The pandemic shutdown had not been kind to 72-year-old Dolores Blackburn. She grieved the loss of the dog who’d shared her Thornton apartment and been her closest companion. Her brother contracted COVID-19 in California, and while he eventually overcame the disease, she felt powerless to help.
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On top of it all, her computer malfunctioned and, stuck at home, she had no access to the internet — making it impossible to keep up with her final assignments for the four-year, college-level course in Biblical studies that was about to conclude.
When the phone rang one day last month, she had no idea that on the other end of the line would be a sympathetic ear, a reassuring voice and a willing helper to solve her technical problems and put her back on track to earn her academic certificate.
It was the library calling.
“Being single and being alone and isolated and a senior and all that stuff that goes with it was extremely trying for me,” Blackburn says, recalling the phone conversation with a volunteer from Anythink Libraries in Adams County. “It was wonderful that someone out of the blue called to ask how I was doing.
“I thought, ‘Why me?’”
The answer was that Anythink, like libraries all over Colorado, had brainstormed to reimagine its role in the quarantined world. And it came up with a plan to phone its 65-and-over patrons — about 8,000 of them — to update them on library services and generally see how they were getting along.
As libraries explored how they could still serve their communities with book lending on hold and their physical spaces locked down, they not only moved online but also embraced innovation. Some of those ideas, like Anythink’s phone calls, likely will end when buildings reopen and customers once again can engage face to face with their librarians.
But just as many small businesses discovered, some temporary fixes are worth keeping.
Restaurants rediscovered takeout. Retail more fully embraced online shopping. And public libraries — which similarly felt the disruption of their mission from the pandemic — also have seized on what initially were workarounds to the coronavirus and plan to incorporate them into their regular operations.
Most are just emerging from the shutdown with socially distanced borrowing and returns but anticipate keeping popular features, from “Quarantine Quiz Shows” to printing documents for people lacking the equipment at home, once they’ve fully reopened.
“We want people to have a wonderful library experience — the ambiance, the hospitality,” says Pam Smith, executive director of Anythink, which operates seven branch libraries in Adams County. “When you take that element out, it becomes transactional. It’s not just about the books.”
While libraries remain mostly closed to the public, staff members still work on restoring some sense of normalcy by attending to the bread and butter — basic lending and return of materials. The coronavirus shutdown brought exchanges to a halt, and restoring those has been a balance of customer convenience and attention to health concerns.
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Libraries have borrowed the strategy of restaurants with variations on curbside or parking lot pickup that enable social distancing while books are delivered to yawning trunks or hatchbacks by masked runners. They’ve embraced rules for returns that revolve around a 72-hour quarantine of materials considered more than sufficient to ensure that any traces of the coronavirus are neutralized before anything goes back into circulation.
“The information is all over the board on this,” says Oli Sanidas, executive director of Arapahoe Libraries. “We try to take the most conservative approach possible.”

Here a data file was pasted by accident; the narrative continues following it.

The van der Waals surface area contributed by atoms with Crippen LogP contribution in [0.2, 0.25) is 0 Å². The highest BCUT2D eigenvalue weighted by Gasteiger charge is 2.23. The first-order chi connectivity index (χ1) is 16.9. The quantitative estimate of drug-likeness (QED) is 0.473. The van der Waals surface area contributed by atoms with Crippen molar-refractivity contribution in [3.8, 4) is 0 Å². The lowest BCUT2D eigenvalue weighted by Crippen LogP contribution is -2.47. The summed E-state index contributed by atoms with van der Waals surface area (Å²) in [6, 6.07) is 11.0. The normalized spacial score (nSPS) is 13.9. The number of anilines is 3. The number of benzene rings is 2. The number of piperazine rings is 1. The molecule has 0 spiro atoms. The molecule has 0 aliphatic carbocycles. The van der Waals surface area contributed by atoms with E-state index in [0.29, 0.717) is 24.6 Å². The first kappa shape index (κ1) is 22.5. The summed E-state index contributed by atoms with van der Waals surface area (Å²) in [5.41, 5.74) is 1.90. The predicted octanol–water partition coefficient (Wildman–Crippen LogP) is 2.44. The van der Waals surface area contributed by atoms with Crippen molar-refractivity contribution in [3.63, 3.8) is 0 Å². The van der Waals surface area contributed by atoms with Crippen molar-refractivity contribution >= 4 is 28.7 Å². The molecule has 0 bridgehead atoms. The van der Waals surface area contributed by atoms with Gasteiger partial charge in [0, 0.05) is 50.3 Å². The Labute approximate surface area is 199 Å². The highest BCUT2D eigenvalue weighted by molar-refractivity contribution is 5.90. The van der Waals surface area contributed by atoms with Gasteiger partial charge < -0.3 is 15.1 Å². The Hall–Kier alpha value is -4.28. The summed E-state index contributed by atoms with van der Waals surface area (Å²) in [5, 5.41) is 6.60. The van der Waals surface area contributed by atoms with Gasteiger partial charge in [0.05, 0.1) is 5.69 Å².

Arapahoe reopened its book drop May 26 and began what it calls “park and pickup” service last week (June 1). Now, patrons can pick up materials they’d placed on hold before the shutdown — and there were hundreds of them.
This week, they can place new holds on materials. When patrons get a notification that their book is available, they click on another link to make an appointment, then park in a designated spot at whichever branch they’ve chosen.
A staff member places their bundled items in the trunk of their vehicle. Patrons also can walk up or bike to the library to receive their books.
Other area library districts offer variations on that theme.
Last week at Douglas County’s Parker branch, Emily Vangeti pulled her vehicle into a parking spot in the lot behind the building, phoned the staff and gave them her hold information and waited for a staff member to arrive with her bundle.
Stacey Walter, the department head of adult services, rolled a cart onto the baked blacktop and delivered the goods.
“We miss going in and picking our books out,” Vangeti says, “but this makes sense.”
Disruption leads to innovation
The pandemic’s disruption has been, well, disruptive for libraries that lean heavily on in-person experiences like perusing aisles of books, accessing computers and wi-fi and sitting cross-legged for kids’ storytime.
But as necessity moved them to connect with patrons in other ways, ideas emerged that will expand libraries’ menu of options once normal operations resume — even if no one knows when that might be.
Douglas County found success with “Quarantine Quiz Show,” in which two hosts led online participants on Friday nights through a friendly competition that tested their knowledge of the Harry Potter book series. That program born of the shutdown may continue afterward, though Amber DeBerry, the district’s director of community engagement, would like to see the hosts operating from library space, instead of from their own homes — a setup necessitated by the stay-at-home order.
With the stay-at-home order eliminating the pomp and circumstance of graduation, Douglas County Libraries reallocated funds, partnered with a local business and put together gifts for all the departing seniors in the county. Library staff signed up to do doorstep delivery of a small tool kit “to help them build their future,” DeBerry says. “Some of these kids have been patrons since they were babies.”
The libraries also added a program to help address mental health during the pandemic called Headspace, which offers free programs to library patrons that deal with everything from sleep to mindfulness to stress reduction. And while laptop check-out traditionally has been confined to the physical premises, DeBerry says Douglas County is considering a pilot program that would provide curbside check-out of units that can be taken home.
She adds that the libraries’ biggest event of the year, the summer reading program that serves about 10,000 kids, couldn’t have its usual big kickoff event. So staffers are distributing packets in the parking lot so participants will have a physical log for their reading accomplishments as well as some prizes to earn along the way.